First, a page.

Complaints — A Primer on Shotgun Pleading — Rules 8(a)(2) and 10(b) — Extensive Case Citations on the Four Types of Impermissible Shotgun Pleading, Including Incorporating All Prior Allegations & Counts — Defendants’ Duties
Weiland v. Palm Beach Cnty. Sheriff’s Office, 2015 U.S. App. LEXIS 11750 (11th Cir. July 8, 2015):
Nearly one hundred and thirty years ago, one of Georgia's greatest judges described the ideal in pleading:
Pleading is pure statement; just as much as a letter addressed to your sweetheart or your wife or your friend. The plaintiff complains that he has such a case, and he tells you what it is. The defendant says either that [*2] that is not so, or something else is so, and he makes his statement. The true rule ought to be this: the statement ought to consist precisely of what has to be [proven]. It ought not to fall short, or go beyond. If it goes beyond, it has surplusage matter that is unnecessary. Whatever is irrelevant, whatever is non-essential in statement, ought not to be in. Let the law declare that every man's pleadings shall embrace a full and clear statement of all matters of fact, which he is required to [prove], and no other.
Logan Bleckley, "Pleading," 3 Ga. Bar Assoc. Report 40, 41-42 (1886). The complaint that gave rise to this appeal does not approach that ideal, but it claims that the plaintiff has a case, and parts of it do a good enough job in telling what that case is to require the defendants to say "either that that is not so, or something else is so."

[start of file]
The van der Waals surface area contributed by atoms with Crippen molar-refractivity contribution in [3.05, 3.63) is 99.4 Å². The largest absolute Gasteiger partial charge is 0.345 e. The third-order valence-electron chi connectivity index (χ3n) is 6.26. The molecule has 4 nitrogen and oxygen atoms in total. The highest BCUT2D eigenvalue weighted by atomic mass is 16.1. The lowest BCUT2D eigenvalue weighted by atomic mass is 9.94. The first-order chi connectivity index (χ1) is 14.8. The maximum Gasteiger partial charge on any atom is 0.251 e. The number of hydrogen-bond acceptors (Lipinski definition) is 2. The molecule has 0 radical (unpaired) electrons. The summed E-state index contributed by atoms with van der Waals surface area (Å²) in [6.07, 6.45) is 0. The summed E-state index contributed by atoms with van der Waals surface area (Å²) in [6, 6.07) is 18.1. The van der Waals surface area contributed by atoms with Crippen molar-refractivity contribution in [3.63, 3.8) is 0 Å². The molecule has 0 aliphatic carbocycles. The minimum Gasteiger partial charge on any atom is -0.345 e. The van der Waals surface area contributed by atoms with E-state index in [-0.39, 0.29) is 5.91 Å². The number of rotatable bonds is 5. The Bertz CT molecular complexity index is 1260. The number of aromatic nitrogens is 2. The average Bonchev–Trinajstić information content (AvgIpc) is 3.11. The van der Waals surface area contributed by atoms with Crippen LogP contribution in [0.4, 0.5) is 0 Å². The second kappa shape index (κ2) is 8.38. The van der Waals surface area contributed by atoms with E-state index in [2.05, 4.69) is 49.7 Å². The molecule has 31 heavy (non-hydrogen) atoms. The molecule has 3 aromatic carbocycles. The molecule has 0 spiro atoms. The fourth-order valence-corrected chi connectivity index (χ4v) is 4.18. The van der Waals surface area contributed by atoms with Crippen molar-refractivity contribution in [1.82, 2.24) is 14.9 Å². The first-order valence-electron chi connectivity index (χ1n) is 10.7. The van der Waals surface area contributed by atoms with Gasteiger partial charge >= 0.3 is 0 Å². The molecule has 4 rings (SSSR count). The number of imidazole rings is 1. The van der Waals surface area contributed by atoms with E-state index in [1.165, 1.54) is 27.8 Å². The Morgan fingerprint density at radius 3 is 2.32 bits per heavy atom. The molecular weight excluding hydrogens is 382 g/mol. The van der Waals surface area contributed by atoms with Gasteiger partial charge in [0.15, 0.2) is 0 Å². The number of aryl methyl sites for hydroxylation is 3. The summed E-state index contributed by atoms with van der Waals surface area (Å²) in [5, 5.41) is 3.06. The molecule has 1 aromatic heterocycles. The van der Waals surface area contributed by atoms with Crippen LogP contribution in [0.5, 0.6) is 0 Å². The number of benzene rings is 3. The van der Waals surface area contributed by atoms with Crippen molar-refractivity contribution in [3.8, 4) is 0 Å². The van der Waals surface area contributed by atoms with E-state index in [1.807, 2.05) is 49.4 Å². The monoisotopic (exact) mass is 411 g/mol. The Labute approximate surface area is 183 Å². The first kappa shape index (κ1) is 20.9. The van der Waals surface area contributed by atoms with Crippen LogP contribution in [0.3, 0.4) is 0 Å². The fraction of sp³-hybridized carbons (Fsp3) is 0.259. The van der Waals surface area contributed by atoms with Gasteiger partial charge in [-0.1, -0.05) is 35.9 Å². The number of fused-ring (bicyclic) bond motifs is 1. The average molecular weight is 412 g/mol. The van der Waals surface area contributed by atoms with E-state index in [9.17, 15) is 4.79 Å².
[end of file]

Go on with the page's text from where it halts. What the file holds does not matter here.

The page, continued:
Complaints that violate either Rule 8(a)(2) or Rule 10(b), or both, are often disparagingly referred to as "shotgun pleadings." The first published opinion to discuss shotgun pleadings in any meaningful way (albeit in a dissenting footnote), described the problem with shotgun pleadings under the federal rules. See T.D.S. Inc. v. Shelby Mut. Ins. Co., 760 F.2d 1520 (11th Cir. 1985). The footnote, which began by quoting Rules 8(a)(2) and 10(b), commented:
The purpose of these rules is self-evident, to require the pleader to present his claims discretely and succinctly, so that, his adversary can discern what he is claiming and frame a responsive pleading, the court can determine which facts support which claims and whether the plaintiff has stated any claims upon which relief can be granted, and, at trial, the court can determine that evidence which is relevant and that which is not. "Shotgun" pleadings, calculated [*14] to confuse the "enemy," and the court, so that theories for relief not provided by law and which can prejudice an opponent's case, especially before the jury, can be masked, are flatly forbidden by the [spirit], if not the [letter], of these rules.